Morocco: in between two worlds
Updated: Apr 22
December is a harvest time in Morocco. Wherever you go, you are offered fresh olives and mandarins; there is abundance of both. The days are luminous, the sunlight dazzling but there is a chill in the air. The nights are cold. Especially if you choose to sleep in a tent on the edge of the Sahara desert.
The desert was one of the reasons why I wanted to come here: pure, elemental, the silence of the sands will fill your ears. The patience of the camel, its stoicism is humbling. The people of the desert are no more resilient and impassive. They are quietly strong. ‘You can shake the sand from your shoes, but not from your soul’- someone said.
Berbers have been inhabiting North Africa for millennia. They call themselves ‘Amazigh’- free people. Maybe this is the biggest draw of the desert: the freedom? The sands are always moving, boundaries are an abstract concept. Nomadic Berbers from the Sahara, the Tuareg, called the blue men of the desert, were from times memorable crossing the sands with their camels, connecting the Mediterranean and the depth of African continent. Along these caravan routes countless Kasbahs have been built from Marrakech down to Timbuktu. Mud, sand, water and stray were used to create these impressive structures – Ait Ben Haddou, now UNESCO heritage site, is one of the best preserved examples. Despite following Islamisation, Berbers have strong identity and their language has been recognised as official by Moroccan authorities, if only in recent years. Maghreb – the place where the sun sets –as the Arabs named the countries west of Alexandria, has for centuries been a crossroad of civilisations.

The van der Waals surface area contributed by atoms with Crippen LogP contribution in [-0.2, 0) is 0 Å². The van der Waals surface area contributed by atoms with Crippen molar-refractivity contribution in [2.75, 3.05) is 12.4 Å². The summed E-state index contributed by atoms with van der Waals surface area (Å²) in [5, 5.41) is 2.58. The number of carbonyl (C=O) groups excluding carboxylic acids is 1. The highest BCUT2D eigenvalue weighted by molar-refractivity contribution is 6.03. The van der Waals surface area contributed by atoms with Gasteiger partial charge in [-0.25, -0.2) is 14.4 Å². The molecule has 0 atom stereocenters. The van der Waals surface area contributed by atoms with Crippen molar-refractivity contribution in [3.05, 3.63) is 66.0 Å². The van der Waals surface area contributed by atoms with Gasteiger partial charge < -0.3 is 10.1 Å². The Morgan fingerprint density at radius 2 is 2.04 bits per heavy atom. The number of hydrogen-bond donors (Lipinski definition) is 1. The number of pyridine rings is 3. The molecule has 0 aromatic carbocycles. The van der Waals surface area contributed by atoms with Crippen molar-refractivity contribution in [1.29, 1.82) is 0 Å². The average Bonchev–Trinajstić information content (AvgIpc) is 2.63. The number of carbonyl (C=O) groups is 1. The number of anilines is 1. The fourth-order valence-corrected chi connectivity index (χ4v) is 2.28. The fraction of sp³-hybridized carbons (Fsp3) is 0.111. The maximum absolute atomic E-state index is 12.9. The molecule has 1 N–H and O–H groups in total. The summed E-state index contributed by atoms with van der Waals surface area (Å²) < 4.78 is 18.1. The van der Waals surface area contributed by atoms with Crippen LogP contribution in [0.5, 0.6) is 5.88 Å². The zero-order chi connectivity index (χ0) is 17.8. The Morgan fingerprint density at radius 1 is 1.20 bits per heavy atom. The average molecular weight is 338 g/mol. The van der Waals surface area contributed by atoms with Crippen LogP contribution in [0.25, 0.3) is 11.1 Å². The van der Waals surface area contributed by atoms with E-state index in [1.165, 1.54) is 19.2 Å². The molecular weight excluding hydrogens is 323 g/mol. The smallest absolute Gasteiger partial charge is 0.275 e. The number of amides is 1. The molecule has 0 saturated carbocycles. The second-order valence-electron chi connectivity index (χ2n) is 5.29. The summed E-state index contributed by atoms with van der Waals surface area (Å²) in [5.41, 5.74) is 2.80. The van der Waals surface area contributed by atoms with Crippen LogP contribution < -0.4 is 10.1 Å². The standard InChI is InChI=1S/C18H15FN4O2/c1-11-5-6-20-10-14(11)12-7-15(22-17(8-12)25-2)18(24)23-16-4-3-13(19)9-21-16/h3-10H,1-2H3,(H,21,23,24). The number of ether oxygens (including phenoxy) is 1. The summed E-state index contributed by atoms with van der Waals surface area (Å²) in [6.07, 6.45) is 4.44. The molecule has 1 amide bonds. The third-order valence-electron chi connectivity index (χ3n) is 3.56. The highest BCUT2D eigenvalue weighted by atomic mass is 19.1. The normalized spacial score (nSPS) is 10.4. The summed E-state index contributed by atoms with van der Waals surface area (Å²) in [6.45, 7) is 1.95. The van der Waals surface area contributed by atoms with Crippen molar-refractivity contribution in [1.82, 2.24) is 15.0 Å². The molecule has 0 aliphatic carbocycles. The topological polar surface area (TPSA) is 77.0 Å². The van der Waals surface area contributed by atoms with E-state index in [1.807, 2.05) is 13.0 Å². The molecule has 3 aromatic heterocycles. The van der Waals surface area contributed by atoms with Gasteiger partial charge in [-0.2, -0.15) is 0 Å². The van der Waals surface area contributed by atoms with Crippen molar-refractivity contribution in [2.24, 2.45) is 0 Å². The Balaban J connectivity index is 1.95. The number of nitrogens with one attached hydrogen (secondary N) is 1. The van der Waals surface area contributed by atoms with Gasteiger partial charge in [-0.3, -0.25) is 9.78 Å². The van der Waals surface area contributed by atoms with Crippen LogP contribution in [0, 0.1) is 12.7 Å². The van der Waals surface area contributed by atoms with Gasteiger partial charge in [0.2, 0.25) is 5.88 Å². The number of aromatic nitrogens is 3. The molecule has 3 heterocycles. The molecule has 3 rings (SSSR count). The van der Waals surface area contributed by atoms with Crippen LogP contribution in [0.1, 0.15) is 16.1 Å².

Volubilis, an ancient Berber settlement, has been in Roman hands at the beginning of the 1st century AD. You can visit the ruins of the city with its triumphal arch, floor mosaics and surrounding olive groves. From the 8th century Volubilis became a seat of Idris ibn Abdallah, considered the founder of Moroccan state. Idrisid dynasty brought Islam to the country and they also initiated the construction of Meknes and Fes.
Fes is a fascinating place. Nowadays it is the second largest city in Morocco after Casablanca, with its modern Ville Nouvelle built during the French occupation in the 20th century. But the real draw of Fes is its ancient medina. It is a labyrinth of narrow passageways where only a man and a donkey would squeeze, with houses that have been continuously inhabited for 12 generations. The time here seems to be following a different clock, forgetting about the outside world. Fes is home to many traditional crafts and industries, the most famous are the leather tanneries. Round, stone wells of the Chouara Tannery has been in use since the 11th century. Did you know: it is also in Fes you will find the world’s oldest, continually operating university: Al Quaraouiyine, founded by Fatima al-Fihri in the 8th century. In one of the ancient riads, or guesthouses, you should try traditional Fes pastilla.
Most people coming to Morocco will visit Marrakech. Despite being mercilessly commercialised, it is an exciting and beautiful city with its bustling market Jemaa el-Fna, where you can eat local food cooked on the stalls and see snake charmers. It is also famous for beautiful palaces. Marrakech is all about location. The city lies at the foot of the Atlas Mountains and from there you can hike to the top of its highest peak, Mount Toubkal.
Morocco is a country of a great natural beauty, unique culture and long history. It makes the most of its complexity being a Mediterranean country, an African country and a Muslim country with majestic mountains, romantic desert, living traditions and warm welcoming people. It escapes definitions and will leave you mesmerised.